The ways to lose the crowds

Yellowstone. The name alone conjures images of grizzly bears, bubbling moonscapes and the frontiers of the Old West. But in the face of surging visitor numbers – a record 4.25 million in 2016 – you’re now just as likely to see crowds.

It’s no surprise, considering the world’s first national park has long been a wish-list staple, though it does make getting away from it all more difficult. Here’s how you can forge your own path in America’s greatest wilderness.

 

1. Go off-road

There’s an old saying in Yellowstone: 97 percent of visitors use three percent of the park. Whether or not that’s still strictly true these days, you’re definitely going to find yourself with company if you solely stick to the roads. Instead, ditch the tarmac and traipse the trails.

Try the route to Trout Lake, an easy half-mile track that’s perfect for first-timers. After a short, steep climb through dense forest, you’ll come across a lake with a surface as smooth as glass. Watch bison grazing beneath the snow-dusted peak of Mount Hornaday, and look out for black bear prints around the rim.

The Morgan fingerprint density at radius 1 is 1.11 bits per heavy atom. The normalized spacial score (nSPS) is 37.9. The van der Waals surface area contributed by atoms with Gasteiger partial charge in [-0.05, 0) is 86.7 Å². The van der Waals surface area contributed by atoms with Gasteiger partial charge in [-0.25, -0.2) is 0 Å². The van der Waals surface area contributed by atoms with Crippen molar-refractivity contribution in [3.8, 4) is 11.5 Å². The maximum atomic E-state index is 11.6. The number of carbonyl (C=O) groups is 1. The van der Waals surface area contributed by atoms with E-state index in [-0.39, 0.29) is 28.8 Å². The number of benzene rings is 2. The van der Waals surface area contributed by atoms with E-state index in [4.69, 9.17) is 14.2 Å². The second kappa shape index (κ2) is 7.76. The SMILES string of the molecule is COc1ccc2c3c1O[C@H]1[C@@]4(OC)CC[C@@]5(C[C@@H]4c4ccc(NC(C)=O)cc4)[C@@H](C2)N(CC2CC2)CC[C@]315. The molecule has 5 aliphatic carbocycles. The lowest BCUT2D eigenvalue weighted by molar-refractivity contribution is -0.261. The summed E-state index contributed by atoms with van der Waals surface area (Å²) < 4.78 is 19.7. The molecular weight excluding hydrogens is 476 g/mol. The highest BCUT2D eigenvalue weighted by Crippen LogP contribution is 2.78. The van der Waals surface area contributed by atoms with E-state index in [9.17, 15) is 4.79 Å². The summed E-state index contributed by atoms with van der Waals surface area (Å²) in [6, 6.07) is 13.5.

2. Avoid peak season

There are plenty of reasons why summer is a magnet for the masses – not least more reliable weather, longer days and the opportunity to try llama trekking. But you shouldn’t underestimate the crowds, particularly if you’re hoping for an escape from the hubbub. In 2016, more than a quarter of the park’s annual visitors were recorded in the month of July.

If you’re after a quiet break, try visiting another time. Spring is best for wildlife, with baby animals galore and both grizzly and black bears descending from the mountains. Winter is ideal for adventurous types, as most roads close and you’ll have to get around using snowmobiles and skis.